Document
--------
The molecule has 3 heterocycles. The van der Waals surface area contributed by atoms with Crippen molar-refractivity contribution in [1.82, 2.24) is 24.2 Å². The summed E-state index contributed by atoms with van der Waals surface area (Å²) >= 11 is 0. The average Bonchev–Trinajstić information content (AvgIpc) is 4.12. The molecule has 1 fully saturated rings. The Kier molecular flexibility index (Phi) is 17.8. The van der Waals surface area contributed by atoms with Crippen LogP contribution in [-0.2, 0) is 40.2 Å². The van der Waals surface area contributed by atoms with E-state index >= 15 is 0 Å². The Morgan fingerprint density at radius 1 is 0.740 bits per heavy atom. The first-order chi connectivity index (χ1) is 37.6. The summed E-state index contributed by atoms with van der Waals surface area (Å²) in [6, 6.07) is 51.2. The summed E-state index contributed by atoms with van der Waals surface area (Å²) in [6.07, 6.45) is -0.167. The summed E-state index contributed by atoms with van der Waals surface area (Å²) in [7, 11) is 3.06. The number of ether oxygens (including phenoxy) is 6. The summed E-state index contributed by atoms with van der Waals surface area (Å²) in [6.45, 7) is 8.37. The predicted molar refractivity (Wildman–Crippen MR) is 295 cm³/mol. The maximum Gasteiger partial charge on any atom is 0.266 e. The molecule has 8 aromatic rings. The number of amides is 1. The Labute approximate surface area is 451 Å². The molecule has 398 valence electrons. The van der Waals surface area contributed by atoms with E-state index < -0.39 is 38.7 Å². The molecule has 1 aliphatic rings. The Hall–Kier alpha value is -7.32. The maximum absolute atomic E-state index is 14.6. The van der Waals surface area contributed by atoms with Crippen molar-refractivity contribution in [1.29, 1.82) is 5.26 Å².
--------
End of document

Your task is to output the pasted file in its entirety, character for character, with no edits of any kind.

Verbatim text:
The molecule has 3 heterocycles. The van der Waals surface area contributed by atoms with Crippen molar-refractivity contribution in [1.82, 2.24) is 24.2 Å². The summed E-state index contributed by atoms with van der Waals surface area (Å²) >= 11 is 0. The average Bonchev–Trinajstić information content (AvgIpc) is 4.12. The molecule has 1 fully saturated rings. The Kier molecular flexibility index (Phi) is 17.8. The van der Waals surface area contributed by atoms with Crippen LogP contribution in [-0.2, 0) is 40.2 Å². The van der Waals surface area contributed by atoms with E-state index >= 15 is 0 Å². The Morgan fingerprint density at radius 1 is 0.740 bits per heavy atom. The first-order chi connectivity index (χ1) is 37.6. The summed E-state index contributed by atoms with van der Waals surface area (Å²) in [6, 6.07) is 51.2. The summed E-state index contributed by atoms with van der Waals surface area (Å²) in [6.07, 6.45) is -0.167. The summed E-state index contributed by atoms with van der Waals surface area (Å²) in [7, 11) is 3.06. The number of ether oxygens (including phenoxy) is 6. The summed E-state index contributed by atoms with van der Waals surface area (Å²) in [6.45, 7) is 8.37. The predicted molar refractivity (Wildman–Crippen MR) is 295 cm³/mol. The maximum Gasteiger partial charge on any atom is 0.266 e. The molecule has 8 aromatic rings. The number of amides is 1. The Labute approximate surface area is 451 Å². The molecule has 398 valence electrons. The van der Waals surface area contributed by atoms with E-state index < -0.39 is 38.7 Å². The molecule has 1 aliphatic rings. The Hall–Kier alpha value is -7.32. The maximum absolute atomic E-state index is 14.6. The van der Waals surface area contributed by atoms with Crippen molar-refractivity contribution in [1.29, 1.82) is 5.26 Å².